Total colpectomy
Complete closure of the vagina to correct prolapse. This procedure is only performed when the patient is ABSOLUTELY sure that she will never want to have intercourse again.
Total colpocleisis
Closure of the vagina (similar to colpectomy) while leaving channels at the side for drainage from the uterus (which is not removed)
Overlapping anal sphincteroplasty
Reattach divided muscle edges around anus to correct fecal incontinence


Pelvic muscle exercises (PME)
Also known as Kegel’s exercises, they strengthen the support of the pelvic organs and are most commonly used to treat stress urinary incontinence. PME techniques are also useful in prolapse prevention. Once the symptoms of prolapse are severe, however, these exercises are of little benefit.  Animation 1,  Animation 2. Patient educational leaflet on Pelvic Floor Exercises.
A device worn in the vagina like a diaphragm. Pessaries are used to support the vagina, bladder, rectum and uterus as necessary. They come in a variety of shapes and sizes, so a doctor or nurse must fit them. Click here for a picture and animation of the various pessaries that are available.


Pelvic Muscle Exercises (PME)
Also known as Kegel exercises, PME techniques are an effective treatment option for stress incontinence. Most women require guidance from a medical professional to learn how to contract the pelvic floor muscles correctly. For specific instructions on how to do these exercises CLICK HERE.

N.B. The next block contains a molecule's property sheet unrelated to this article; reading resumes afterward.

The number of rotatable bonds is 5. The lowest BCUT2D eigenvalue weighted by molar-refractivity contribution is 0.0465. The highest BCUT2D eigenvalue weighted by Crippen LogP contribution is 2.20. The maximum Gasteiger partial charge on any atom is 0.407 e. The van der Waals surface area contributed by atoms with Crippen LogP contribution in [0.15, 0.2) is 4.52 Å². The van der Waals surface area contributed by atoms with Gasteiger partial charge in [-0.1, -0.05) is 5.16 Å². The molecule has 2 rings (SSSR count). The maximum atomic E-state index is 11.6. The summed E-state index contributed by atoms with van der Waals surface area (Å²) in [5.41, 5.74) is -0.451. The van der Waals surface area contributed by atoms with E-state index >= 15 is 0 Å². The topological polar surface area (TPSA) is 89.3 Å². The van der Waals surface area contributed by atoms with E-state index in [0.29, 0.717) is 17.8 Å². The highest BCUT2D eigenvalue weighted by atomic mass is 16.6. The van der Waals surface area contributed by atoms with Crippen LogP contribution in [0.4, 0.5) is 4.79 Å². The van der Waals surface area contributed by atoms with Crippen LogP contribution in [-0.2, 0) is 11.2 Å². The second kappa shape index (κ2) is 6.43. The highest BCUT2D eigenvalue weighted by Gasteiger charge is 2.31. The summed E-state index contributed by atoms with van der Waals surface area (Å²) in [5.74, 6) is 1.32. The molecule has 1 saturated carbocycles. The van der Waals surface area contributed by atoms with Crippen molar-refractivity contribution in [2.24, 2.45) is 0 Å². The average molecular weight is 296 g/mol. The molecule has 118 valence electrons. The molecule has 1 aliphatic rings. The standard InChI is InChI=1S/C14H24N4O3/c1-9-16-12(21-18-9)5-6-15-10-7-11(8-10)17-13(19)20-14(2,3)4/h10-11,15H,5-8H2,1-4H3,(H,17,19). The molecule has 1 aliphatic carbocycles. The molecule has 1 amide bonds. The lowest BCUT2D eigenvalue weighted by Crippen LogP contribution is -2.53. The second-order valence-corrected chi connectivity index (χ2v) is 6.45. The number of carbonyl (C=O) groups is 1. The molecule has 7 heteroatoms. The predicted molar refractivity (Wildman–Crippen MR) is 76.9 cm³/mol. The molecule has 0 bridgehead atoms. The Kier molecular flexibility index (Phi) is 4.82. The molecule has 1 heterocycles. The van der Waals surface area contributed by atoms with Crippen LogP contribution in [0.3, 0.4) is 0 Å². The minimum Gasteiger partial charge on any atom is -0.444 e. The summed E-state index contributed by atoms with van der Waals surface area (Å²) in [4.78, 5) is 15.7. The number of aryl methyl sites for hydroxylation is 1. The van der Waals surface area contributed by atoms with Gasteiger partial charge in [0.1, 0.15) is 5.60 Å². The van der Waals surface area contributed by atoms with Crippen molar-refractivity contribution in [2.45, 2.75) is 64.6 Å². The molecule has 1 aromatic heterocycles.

This term refers to a variety of techniques that teach patients bladder and pelvic muscle control by giving positive feedback when the patient performs the desired action. This feedback can be from an electronic device or directly from health professional.
Bladder Training
This treatment for urge incontinence involves teaching a patient to urinate according to a timetable rather than an urge to do so. Gradually, the scheduled time between trips to the bathroom is increased as the patient’s bladder control improves. CLICK HERE for a copy of the instruction sheet we use to help with bladder training.
The Bladder Diet
This is a list of dietary irritants to the bladder. Avoiding the items on this list can greatly improve such bladder symptoms as frequency and urgency. For a copy of the bladder diet CLICK HERE.
There are a number of drugs that are used in the treatment of urge incontinence.
Commonly prescribed  drugs are Detrol, Ditropan XL, Sanctura, Vesicare, Enablex, and Toviaz.  There is even an over the counter version of Ditropan, called the Oxytrol Patch. A new medication is also available, called Myrbetrig.

Incontinence Dish Pessary

Several types of pessaries are available that are designed specifically for the treatment of stress incontinence. These are especially useful for women who leak urine during specific activities such as exercise.

Pelvic Floor Electrical Stimulation (PFES)

Vaginal or anal probes that deliver electrical current to the pelvic floor may be useful in the treatment of urge and mixed incontinence.